Why is being a rookie so difficult in the NFL?
Just ask wide receiver
In the Redskins' first preseason game last season, a 16-7 win over the Pittsburgh Steelers at FedExField, Robinson made his NFL debut as a punt returner.
Twice he muffed punts during the game, but he was able to recover the fumble both times.
It was not exactly the type of start that the 5-10, 178-pound Robinson, the Redskins’ sixth-round draft pick last April, was hoping for in his first presason action.
In the middle of learning the offense and special teams, as well as adjusting to life in the NFL, Robinson was suddenly faced with a new challenge.
How to earn back the trust of the coaching staff?
Robinson would go on to see limited playing time in the Redskins’ final three preseason games. He showed enough promise to earn a place on the practice squad.
Almost a full season went by, and finally in Week 17, prior to the Redskins’ season finale against the Philadelphia Eagles, Robinson was promoted to the 53-man roster.
“I want to show [coaches] that I can play,” Robinson said before the Eagles game. “That’s what I didn’t show in preseason and if I get the chance, that’s what I want to show.”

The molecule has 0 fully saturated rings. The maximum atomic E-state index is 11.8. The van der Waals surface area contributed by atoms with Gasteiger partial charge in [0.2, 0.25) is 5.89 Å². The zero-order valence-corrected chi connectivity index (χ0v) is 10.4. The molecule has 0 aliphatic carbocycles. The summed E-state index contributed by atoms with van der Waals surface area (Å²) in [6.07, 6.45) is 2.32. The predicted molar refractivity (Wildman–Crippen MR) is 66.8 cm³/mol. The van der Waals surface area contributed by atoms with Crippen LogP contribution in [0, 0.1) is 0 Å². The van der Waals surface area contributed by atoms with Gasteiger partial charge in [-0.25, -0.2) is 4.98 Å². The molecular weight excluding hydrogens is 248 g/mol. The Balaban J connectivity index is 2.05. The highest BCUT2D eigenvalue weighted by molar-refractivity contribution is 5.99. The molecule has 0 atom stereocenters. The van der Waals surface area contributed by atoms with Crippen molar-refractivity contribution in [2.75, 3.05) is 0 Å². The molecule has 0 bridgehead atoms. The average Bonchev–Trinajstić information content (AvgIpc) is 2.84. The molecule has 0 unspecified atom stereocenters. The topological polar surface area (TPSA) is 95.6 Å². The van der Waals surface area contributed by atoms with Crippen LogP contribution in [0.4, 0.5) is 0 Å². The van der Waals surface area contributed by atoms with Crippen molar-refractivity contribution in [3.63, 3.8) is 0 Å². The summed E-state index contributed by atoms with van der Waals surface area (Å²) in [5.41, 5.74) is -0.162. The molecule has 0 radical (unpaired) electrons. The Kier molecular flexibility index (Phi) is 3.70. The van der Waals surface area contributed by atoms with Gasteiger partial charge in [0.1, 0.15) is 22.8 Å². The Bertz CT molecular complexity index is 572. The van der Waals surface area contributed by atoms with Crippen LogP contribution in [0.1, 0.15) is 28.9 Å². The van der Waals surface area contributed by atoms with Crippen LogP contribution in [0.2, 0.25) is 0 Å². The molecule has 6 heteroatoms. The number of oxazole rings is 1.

He said his route-running at wide receiver improved in practice and he became more steady as a kick returner.
“It’s just being consistent,” he said.
Robinson also credited his teammates with keeping him focused despite the disappointment of not playing on Sundays.
“My teammates and people close to me, they kept me motivated," he said. "They know how to keep your head on straight."
Even though Robinson did not play in the season finale, he was thrilled to be part of the Redskins' roster.
“It was kind of like a new beginning, and it was great to know that they wanted me back on the team,” he said. “I’m feeling and looking more comfortable out there, and it definitely rebuilt the trust with my coaches.
"It shows that they have some plans for me in the future.”
Robinson joined the Redskins after a standout college career at SMU. He caught 181 passes for 3,314 yards – an impressive 18.3 yards-per-carry average – and 30 touchdowns in four years at SMU.